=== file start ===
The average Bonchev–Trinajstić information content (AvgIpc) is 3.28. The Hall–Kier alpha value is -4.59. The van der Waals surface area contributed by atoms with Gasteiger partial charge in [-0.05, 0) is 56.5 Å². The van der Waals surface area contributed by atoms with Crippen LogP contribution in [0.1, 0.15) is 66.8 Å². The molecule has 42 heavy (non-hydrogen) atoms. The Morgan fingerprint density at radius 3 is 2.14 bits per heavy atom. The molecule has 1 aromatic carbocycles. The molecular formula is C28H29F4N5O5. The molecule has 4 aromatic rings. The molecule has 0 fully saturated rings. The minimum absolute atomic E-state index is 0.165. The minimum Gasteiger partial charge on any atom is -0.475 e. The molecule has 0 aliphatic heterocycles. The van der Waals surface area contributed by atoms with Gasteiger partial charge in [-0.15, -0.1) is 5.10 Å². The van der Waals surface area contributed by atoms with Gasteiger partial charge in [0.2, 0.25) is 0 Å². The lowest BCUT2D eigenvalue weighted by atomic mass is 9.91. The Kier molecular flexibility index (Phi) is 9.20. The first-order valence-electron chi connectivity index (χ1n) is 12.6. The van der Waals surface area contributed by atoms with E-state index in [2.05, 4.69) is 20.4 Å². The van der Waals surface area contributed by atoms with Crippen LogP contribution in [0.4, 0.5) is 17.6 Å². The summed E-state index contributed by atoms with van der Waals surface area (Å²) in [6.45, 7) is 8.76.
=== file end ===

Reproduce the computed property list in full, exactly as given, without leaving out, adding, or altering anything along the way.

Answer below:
The average Bonchev–Trinajstić information content (AvgIpc) is 3.28. The Hall–Kier alpha value is -4.59. The van der Waals surface area contributed by atoms with Gasteiger partial charge in [-0.05, 0) is 56.5 Å². The van der Waals surface area contributed by atoms with Crippen LogP contribution in [0.1, 0.15) is 66.8 Å². The molecule has 42 heavy (non-hydrogen) atoms. The Morgan fingerprint density at radius 3 is 2.14 bits per heavy atom. The molecule has 1 aromatic carbocycles. The molecular formula is C28H29F4N5O5. The molecule has 4 aromatic rings. The molecule has 0 fully saturated rings. The minimum absolute atomic E-state index is 0.165. The minimum Gasteiger partial charge on any atom is -0.475 e. The molecule has 0 aliphatic heterocycles. The van der Waals surface area contributed by atoms with Gasteiger partial charge in [-0.15, -0.1) is 5.10 Å². The van der Waals surface area contributed by atoms with Gasteiger partial charge in [0.2, 0.25) is 0 Å². The lowest BCUT2D eigenvalue weighted by atomic mass is 9.91. The Kier molecular flexibility index (Phi) is 9.20. The first-order valence-electron chi connectivity index (χ1n) is 12.6. The van der Waals surface area contributed by atoms with E-state index in [2.05, 4.69) is 20.4 Å². The van der Waals surface area contributed by atoms with Crippen LogP contribution in [0.4, 0.5) is 17.6 Å². The summed E-state index contributed by atoms with van der Waals surface area (Å²) in [6.45, 7) is 8.76.